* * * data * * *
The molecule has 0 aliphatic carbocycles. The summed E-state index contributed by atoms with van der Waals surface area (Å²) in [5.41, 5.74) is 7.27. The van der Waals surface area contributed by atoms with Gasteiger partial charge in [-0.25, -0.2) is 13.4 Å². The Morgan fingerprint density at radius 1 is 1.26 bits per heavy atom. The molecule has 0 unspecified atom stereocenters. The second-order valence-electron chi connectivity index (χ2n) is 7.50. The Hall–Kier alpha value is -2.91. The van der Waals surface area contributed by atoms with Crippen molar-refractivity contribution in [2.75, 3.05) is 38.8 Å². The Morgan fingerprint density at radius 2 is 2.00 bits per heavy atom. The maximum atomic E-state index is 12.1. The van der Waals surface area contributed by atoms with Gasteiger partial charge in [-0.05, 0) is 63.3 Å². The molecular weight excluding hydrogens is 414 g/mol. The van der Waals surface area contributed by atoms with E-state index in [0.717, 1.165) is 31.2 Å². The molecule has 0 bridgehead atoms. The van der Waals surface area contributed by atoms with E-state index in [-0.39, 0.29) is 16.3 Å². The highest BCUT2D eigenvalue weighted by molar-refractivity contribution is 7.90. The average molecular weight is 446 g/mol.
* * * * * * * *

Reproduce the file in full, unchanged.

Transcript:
The molecule has 0 aliphatic carbocycles. The summed E-state index contributed by atoms with van der Waals surface area (Å²) in [5.41, 5.74) is 7.27. The van der Waals surface area contributed by atoms with Gasteiger partial charge in [-0.25, -0.2) is 13.4 Å². The Morgan fingerprint density at radius 1 is 1.26 bits per heavy atom. The molecule has 0 unspecified atom stereocenters. The second-order valence-electron chi connectivity index (χ2n) is 7.50. The Hall–Kier alpha value is -2.91. The van der Waals surface area contributed by atoms with Crippen molar-refractivity contribution in [2.75, 3.05) is 38.8 Å². The Morgan fingerprint density at radius 2 is 2.00 bits per heavy atom. The maximum atomic E-state index is 12.1. The van der Waals surface area contributed by atoms with Gasteiger partial charge in [-0.05, 0) is 63.3 Å². The molecular weight excluding hydrogens is 414 g/mol. The van der Waals surface area contributed by atoms with E-state index in [0.717, 1.165) is 31.2 Å². The molecule has 0 bridgehead atoms. The van der Waals surface area contributed by atoms with E-state index in [-0.39, 0.29) is 16.3 Å². The highest BCUT2D eigenvalue weighted by molar-refractivity contribution is 7.90. The average molecular weight is 446 g/mol.